After 10 years of ranting articles in which I screamed and yelled at the top of my lungs about how the specialty audio industry needs to sell music in high-resolution formats, the Consumer Electronics Association, which is the lobbyist group for the CE industry and party host for the CES trade show, and major labels have had a change of heart. Yes, it took them 10 years to figure out that selling one-fourth the resolution of a 30-plus-year-old compact disc via the iTunes store: a) sold the customer the worst representation of the art that the musicians created, and b) allowed Apple to literally own the distribution channel that the labels controlled for so long with an iron fist. Now attitudes have changed. The labels know that Apple owns roughly 63 percent market share of the downloaded music in the U.S., yet only sells music in way-below-CD resolutions, and they see an opportunity.
During a press event last week in Manhattan, the major labels said that they are willing to license their music in larger volumes and in high-resolution formats to new players. The most notable success in this space has been Chesky Records’ HDTracks.com, which has quietly blazed a path for HD downloads and created a catalog today that is vastly superior to the entire aggregate of every SACD and DVD-Audio disc sold. They have artists like Michael Jackson, Prince, Madonna, Rush, Yes, John Coltrane, and Miles Davis, as well as more modern bands like Daft Punk. This is only scratching the surface. If you will take the time to learn how to get these files into your system through any number of solutions – including a new music server from Sony – you are in for an HD musical treat.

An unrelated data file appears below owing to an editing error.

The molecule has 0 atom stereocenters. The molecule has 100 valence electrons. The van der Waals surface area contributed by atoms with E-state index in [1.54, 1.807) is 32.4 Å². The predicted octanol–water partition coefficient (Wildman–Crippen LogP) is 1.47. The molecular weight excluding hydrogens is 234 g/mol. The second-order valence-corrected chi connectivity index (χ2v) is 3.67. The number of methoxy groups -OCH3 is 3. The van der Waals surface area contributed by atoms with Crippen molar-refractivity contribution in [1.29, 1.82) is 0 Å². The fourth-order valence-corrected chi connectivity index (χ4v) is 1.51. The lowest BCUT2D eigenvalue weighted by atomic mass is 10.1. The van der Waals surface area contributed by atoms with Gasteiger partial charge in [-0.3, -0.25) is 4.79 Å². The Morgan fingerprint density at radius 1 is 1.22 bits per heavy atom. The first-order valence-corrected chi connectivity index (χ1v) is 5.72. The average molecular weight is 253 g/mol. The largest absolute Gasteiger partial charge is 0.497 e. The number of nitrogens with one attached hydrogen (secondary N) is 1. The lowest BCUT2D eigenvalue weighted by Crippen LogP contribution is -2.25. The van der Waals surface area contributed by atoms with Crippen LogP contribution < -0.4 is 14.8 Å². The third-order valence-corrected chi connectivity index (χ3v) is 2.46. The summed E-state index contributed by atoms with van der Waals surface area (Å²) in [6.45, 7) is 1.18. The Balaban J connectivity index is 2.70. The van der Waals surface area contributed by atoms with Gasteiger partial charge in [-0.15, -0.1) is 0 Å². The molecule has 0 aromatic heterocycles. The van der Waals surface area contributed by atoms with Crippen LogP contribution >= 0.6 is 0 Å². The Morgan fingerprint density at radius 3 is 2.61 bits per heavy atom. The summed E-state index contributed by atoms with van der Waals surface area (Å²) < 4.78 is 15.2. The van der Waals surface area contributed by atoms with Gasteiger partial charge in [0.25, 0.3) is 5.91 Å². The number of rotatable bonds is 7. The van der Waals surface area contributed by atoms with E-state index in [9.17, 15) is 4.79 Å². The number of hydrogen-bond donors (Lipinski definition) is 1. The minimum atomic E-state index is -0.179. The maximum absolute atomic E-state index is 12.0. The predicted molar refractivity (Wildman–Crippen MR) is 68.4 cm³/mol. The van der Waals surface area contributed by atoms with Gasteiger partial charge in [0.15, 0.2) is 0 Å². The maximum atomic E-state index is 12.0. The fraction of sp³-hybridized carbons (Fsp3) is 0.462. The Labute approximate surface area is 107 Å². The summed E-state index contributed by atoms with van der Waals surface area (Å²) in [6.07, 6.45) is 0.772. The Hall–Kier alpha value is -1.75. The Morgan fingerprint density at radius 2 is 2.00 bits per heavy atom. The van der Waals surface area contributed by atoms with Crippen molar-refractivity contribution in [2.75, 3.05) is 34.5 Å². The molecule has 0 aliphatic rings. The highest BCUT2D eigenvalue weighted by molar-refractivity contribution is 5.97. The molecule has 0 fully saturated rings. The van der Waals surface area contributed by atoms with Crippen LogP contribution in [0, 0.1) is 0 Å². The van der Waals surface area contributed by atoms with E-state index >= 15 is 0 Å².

Millennials have consumed music in low resolution for their entire lives, yet spend money on HD content in increasing numbers, through video games, HD video downloads from iTunes, Blu-ray, and elsewhere. HD is not a novelty to this record-setting demographic; it’s the norm. Thankfully, the music industry is coming around to the idea of selling Millennials music in a format that will allow them to appreciate the art form as the musicians, engineers, and artists intended.
With signs of economic growth and the Millennials aging a bit, the opportunity to sell them music in a more meaningful way is rife with opportunity. However, the way people (not just Millennials) consume and purchase music is very different than the days when the majors controlled the distribution of music sales. People listen to music based more on genre and mood, and they find new music via relational-database-driven powers like Amazon, Spotify, and Pandora. Tower Records, Virgin Megastores, and Sam Goody’s are deader than dead, even if Gen Xers and Boomers remember trips to the record store fondly. Oh, and for the people still talking about vinyl’s resurgence as the future of audio … please, please, please get over yourselves. According to Nielsen Soundscan, every vinyl record sold in 2012 was about 3,900,000 units, which makes the entire format barely multi-platinum. The “dead” 30-year-old compact disc sold over 190,000,000 units in the same year. EA Sports’ Madden Football 2013, at $100 per disc, sold over 900,000 copies at nearly eight times per disc in one day, according to Forbes.com. I could pile on and suggest that vinyl has 65 dB of dynamic range versus 100-plus dB in an HD download. Or I could remind readers that the “hiss” you hear on a record is actual distortion coming from the vibration of the stylus in the grooves of the record. Is vinyl kitschy? Yes. Does vinyl have a ritualistic, analog routine, including reading the liner notes and flipping the record without skipping from song to song on shuffle? Yes again. Is a 70-year-old format the future of the music industry? Not a chance, no matter what the audiophile print magazines tell their true-believer readers. Now the major labels are thankfully (and finally) getting the point.